2 Included in current trade and other receivables are amounts advanced to KEM JV in respect of a working capital facility and equipment finance facility of US$nil (30 June 2020: US$nil and 31 December 2019: US$8.5 million) and the balance of the KEM JV purchase consideration of US$1.1 million (30 June 2020: US$1.1 million and 31 December 2019: US$3.1 million). During FY H1 2021 the Group received payments of US$nil (FY 2020 US$0.4 million) from the KEM JV as part settlement of the outstanding purchase consideration. The Group has applied the expected credit loss impairment model to the KEM JV receivables, taking into account various factors, and the expected credit loss was deemed to be US$8.1 million (30 June 2020: US$6.9 million and 31 December 2019: US$7.3 million). The increase in the expected credit loss is attributable to the movement in the foreign exchange rates during the Period.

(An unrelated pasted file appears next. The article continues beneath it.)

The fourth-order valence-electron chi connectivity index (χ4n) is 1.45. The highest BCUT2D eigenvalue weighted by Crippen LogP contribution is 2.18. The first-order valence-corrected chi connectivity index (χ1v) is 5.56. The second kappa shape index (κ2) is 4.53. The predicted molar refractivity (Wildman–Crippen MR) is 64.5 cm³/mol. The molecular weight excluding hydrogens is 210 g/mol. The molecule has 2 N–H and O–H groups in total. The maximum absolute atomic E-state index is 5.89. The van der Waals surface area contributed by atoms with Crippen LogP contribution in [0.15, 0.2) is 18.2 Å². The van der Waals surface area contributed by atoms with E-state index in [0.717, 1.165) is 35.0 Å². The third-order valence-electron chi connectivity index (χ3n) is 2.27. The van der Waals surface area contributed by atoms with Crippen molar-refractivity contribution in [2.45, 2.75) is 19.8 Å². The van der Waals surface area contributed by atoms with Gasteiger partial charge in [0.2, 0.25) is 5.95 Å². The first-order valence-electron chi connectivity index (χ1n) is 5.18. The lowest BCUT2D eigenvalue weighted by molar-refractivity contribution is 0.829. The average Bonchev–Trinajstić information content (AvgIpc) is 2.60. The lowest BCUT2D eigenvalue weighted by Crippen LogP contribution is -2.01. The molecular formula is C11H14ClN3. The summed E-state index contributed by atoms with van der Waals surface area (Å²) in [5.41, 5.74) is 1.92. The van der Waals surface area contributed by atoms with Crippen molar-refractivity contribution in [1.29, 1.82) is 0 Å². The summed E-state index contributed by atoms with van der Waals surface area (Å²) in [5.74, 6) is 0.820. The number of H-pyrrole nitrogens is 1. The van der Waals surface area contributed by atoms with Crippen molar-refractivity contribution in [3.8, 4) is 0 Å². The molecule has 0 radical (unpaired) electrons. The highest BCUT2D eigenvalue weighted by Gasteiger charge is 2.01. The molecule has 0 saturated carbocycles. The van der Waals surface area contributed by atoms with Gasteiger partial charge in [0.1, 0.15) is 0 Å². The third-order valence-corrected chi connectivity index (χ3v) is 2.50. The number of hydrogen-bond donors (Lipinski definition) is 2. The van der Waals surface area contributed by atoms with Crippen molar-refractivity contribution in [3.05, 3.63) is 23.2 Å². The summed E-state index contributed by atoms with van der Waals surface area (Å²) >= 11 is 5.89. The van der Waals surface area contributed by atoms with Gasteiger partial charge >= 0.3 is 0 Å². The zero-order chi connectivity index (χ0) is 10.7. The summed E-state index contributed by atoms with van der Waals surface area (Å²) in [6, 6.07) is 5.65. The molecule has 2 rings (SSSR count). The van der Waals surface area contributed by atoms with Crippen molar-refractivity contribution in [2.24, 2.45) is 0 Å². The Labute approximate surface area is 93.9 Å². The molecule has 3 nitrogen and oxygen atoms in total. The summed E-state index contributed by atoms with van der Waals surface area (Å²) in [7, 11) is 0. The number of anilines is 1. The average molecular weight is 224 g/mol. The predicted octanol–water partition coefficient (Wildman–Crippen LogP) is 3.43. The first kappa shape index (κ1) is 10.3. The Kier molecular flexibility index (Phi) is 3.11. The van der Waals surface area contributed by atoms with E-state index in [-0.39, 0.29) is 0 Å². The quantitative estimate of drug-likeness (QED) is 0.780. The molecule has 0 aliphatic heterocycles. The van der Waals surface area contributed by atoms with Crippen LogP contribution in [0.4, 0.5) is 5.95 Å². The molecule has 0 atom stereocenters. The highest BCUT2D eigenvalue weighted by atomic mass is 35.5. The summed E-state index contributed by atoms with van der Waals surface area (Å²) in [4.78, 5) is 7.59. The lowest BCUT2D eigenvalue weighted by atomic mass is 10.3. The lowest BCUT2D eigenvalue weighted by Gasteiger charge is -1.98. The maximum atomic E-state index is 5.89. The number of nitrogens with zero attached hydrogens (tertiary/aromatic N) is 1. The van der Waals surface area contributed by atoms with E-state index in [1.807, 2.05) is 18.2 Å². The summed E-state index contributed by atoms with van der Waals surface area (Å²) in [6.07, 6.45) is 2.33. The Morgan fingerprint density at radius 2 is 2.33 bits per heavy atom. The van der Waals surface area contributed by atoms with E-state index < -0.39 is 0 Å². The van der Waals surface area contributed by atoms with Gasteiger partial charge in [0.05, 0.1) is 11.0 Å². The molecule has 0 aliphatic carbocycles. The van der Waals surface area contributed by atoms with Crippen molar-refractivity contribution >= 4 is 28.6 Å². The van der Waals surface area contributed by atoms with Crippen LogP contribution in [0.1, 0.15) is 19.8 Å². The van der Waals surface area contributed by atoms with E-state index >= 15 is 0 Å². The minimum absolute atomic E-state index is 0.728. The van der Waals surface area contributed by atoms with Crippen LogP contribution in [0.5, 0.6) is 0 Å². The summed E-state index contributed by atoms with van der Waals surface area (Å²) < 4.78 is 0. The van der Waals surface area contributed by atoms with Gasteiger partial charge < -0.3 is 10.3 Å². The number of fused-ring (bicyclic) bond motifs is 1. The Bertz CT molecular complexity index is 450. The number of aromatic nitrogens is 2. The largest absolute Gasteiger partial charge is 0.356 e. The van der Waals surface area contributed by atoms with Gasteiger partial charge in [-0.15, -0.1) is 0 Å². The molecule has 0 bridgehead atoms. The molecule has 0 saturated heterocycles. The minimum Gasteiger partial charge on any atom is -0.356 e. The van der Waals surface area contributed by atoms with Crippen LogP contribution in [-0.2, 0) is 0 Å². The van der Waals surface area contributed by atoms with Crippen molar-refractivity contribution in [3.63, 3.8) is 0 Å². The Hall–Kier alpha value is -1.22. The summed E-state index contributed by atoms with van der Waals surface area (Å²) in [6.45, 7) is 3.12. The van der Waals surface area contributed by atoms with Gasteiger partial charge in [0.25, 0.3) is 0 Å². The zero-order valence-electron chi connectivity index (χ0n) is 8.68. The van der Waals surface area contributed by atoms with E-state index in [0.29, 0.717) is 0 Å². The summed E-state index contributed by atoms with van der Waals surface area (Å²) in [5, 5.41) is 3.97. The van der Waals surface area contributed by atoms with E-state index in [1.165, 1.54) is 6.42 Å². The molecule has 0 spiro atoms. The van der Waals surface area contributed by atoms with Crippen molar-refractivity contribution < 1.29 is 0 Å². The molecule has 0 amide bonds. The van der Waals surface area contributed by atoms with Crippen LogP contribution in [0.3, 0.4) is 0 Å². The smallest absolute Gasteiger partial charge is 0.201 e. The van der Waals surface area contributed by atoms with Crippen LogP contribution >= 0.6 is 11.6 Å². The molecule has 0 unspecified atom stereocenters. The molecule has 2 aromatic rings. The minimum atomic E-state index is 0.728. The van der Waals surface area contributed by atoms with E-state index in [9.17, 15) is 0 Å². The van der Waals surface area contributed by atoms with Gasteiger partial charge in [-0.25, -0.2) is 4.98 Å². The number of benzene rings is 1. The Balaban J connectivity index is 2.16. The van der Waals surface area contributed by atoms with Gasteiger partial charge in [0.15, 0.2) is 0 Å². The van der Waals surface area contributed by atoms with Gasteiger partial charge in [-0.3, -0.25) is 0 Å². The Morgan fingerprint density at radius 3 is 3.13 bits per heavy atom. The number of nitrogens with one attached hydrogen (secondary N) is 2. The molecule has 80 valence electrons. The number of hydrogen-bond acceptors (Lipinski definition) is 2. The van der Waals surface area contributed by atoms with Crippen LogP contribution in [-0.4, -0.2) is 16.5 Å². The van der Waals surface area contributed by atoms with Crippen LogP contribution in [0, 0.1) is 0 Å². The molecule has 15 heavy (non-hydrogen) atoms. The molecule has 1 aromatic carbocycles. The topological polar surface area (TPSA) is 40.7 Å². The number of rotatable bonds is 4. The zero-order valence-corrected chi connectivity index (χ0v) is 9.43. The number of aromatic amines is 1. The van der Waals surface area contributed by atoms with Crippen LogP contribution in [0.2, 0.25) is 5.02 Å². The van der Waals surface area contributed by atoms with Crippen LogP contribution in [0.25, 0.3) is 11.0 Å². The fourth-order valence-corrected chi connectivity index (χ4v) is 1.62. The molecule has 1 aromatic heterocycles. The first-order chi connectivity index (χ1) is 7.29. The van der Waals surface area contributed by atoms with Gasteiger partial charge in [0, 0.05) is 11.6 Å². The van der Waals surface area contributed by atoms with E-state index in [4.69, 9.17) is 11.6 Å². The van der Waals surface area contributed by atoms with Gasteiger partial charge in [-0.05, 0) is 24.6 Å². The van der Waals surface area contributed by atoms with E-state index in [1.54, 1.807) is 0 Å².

Kago Diamonds is one of the BEE partners which obtained bank financing from ABSA, RMB and Ninety-One (the “BEE Lenders”) to acquire its interests in Cullinan and Finsch. The Group has provided a guarantee to the BEE Lenders for repayment of loans advanced to the Group’s BEE Partners (refer to note 8 for further detail).

Rental income receivable

The Group received US$0.1 million (30 June 2020: US$0.1 million and 31 December 2019: US$0.1 million) from Alufer Mining Ltd. The Group has US$0.3 million (30 June 2020: US$0.3 million and 31 December 2019: US$0.3 million) receivable from Pella Resources Ltd and US$nil (30 June 2020: US$0.1 million and 31 December 2019: US$nil) receivable from Alufer Mining Ltd, both companies of which Mr Pouroulis is a director. Mr Pryor is a director of Alufer Mining Ltd.

11. BEE LOANS RECEIVABLE AND PAYABLE

US$ million

31 December 2020

31 December 2019